Happy Valentine!

And that's the cake done bar a dusting of icing sugar. Plus a bonus, or chef's prestige: all the sponge offcuts which I love to spread with butter and have for breakfast on or after Valentine's Day. And if you're not as greedy as me, freeze them for a trifle or a version of Eton mess.

easy heart shaped cake

More Valentine dessert recipes

Lemon posset recipe, the best and the easiest. A fabulous dessert prepared in 15 minutes, posset originates from a spiced milky medieval drink. Lemon posset served in shot glasses with seasonal berries or pomegranate seeds and a little whipped cream.

Mini meringue kisses with chocolate ganache filling. Pretty pink coloured meringue drops, filled with the nicest white and dark chocolate ganache.

King Oscar II cake is also known as Swedish almond tart. It's an almond macaron style cake filled with almond buttercream, easy to make and absolutely delightful.

More sponge cake recipes

Victorian Savoy cake, or biscuit de savoie, is the lightest butterless sponge cake. Fuller taste than angel food, more forgiving than genoise and far more sophisticated than Victoria sponge.

Genoise sponge cake with mascarpone and blueberry filling. The celebration gateau that is all about class, simplicity and sophistication. No wonder - genoise is after all the classic sponge recipe of the French patisserie.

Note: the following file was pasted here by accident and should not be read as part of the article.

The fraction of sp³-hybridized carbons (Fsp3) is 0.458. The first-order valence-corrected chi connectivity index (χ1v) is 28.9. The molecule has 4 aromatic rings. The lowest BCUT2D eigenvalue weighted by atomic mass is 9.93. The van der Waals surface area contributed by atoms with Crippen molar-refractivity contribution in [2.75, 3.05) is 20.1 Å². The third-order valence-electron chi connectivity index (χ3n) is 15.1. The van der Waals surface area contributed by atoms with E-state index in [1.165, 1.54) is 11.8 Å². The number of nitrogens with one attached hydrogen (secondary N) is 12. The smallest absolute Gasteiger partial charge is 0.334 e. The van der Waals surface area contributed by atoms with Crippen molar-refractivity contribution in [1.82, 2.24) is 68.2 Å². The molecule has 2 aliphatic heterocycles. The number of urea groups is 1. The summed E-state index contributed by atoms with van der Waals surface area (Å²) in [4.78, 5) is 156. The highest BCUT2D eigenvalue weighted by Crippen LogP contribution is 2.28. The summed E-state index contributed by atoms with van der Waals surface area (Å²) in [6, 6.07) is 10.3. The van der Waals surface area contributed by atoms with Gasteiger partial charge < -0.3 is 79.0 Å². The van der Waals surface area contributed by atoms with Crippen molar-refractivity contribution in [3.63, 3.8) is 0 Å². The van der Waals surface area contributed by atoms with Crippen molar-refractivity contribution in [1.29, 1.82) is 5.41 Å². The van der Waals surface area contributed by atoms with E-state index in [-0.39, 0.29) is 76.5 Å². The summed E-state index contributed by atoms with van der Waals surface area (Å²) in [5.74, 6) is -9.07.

Classic Victoria sponge sandwich cake filled with fresh strawberries and whipped cream, also known as strawberry shortcake sandwich.

small heart cake for valentines day

Valentine mini heart cake

Servings: 2Time: 45 minutes


  • For the sponge:
  • 110g (scant cup) plain flour
  • 112 tsp baking powder
  • 110g (12 cup) caster sugar
  • 110g (1 stick) unsalted butter, softened
  • 2 medium eggs
  • 1 tsp vanilla essence
  • For the filling:
  • good quality raspberry jam
  • 200ml (34 cup) double cream
  • icing sugar, for dusting


1. Preheat the oven to 170C/325F/gas 3. Prepare a rectangular 20 x 30cm Swiss roll or sandwich tin: line it with parchment and grease it lightly, or butter and flour the bottom of the tin.

2. Sift the flour with the baking powder into a large bowl. Add all the other sponge ingredients. Beat with a handheld mixer or in a standing mixer with the paddle attachment for a couple of minutes, until the batter becomes creamy and smooth.

3. Spoon it into the prepared tin and bake for 20-25 minutes until the sponge springs back when lightly pressed. Loosen the sides with a palette knife; turn the cake out onto a wooden board smooth side down, then carefully peel off the parchment. Turn the cake right side up onto a wire rack and cool completely.

4. In the meantime lightly whip the cream.

5. Using a heart shaped biscuit cutter cut out hearts from the cooled sponge.

6. Spread some jam over half the hearts (on the side that was bottom of the sponge) and spoon the whipped cream on the other hearts.

7. Sandwich them together and dust with icing sugar before serving.

Originally published: Thu, 9 February, 2017

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Hello! I'm Anna Gaze, the Cuisine Fiend. Welcome to my recipe collection.

I have lots of recipes for you to choose from: healthy or indulgent, easy or more challenging, quick or involved - but always tasty.